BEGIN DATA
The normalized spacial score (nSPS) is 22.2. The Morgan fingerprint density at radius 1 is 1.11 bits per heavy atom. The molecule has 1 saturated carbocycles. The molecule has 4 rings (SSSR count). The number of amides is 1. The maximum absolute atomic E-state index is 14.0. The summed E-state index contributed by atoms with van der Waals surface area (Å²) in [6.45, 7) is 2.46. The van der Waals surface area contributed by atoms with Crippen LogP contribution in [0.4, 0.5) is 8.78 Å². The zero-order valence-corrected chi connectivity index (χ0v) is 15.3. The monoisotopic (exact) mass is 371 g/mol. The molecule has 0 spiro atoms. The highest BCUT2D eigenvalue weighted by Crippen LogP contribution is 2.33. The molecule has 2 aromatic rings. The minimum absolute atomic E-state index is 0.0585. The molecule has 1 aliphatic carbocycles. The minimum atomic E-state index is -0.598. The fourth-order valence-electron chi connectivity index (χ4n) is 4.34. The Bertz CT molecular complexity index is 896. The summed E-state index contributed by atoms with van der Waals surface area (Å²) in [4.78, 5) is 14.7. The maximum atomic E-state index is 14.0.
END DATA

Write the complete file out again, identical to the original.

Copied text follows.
The normalized spacial score (nSPS) is 22.2. The Morgan fingerprint density at radius 1 is 1.11 bits per heavy atom. The molecule has 1 saturated carbocycles. The molecule has 4 rings (SSSR count). The number of amides is 1. The maximum absolute atomic E-state index is 14.0. The summed E-state index contributed by atoms with van der Waals surface area (Å²) in [6.45, 7) is 2.46. The van der Waals surface area contributed by atoms with Crippen LogP contribution in [0.4, 0.5) is 8.78 Å². The zero-order valence-corrected chi connectivity index (χ0v) is 15.3. The monoisotopic (exact) mass is 371 g/mol. The molecule has 0 spiro atoms. The highest BCUT2D eigenvalue weighted by Crippen LogP contribution is 2.33. The molecule has 2 aromatic rings. The minimum absolute atomic E-state index is 0.0585. The molecule has 1 aliphatic carbocycles. The minimum atomic E-state index is -0.598. The fourth-order valence-electron chi connectivity index (χ4n) is 4.34. The Bertz CT molecular complexity index is 896. The summed E-state index contributed by atoms with van der Waals surface area (Å²) in [4.78, 5) is 14.7. The maximum atomic E-state index is 14.0.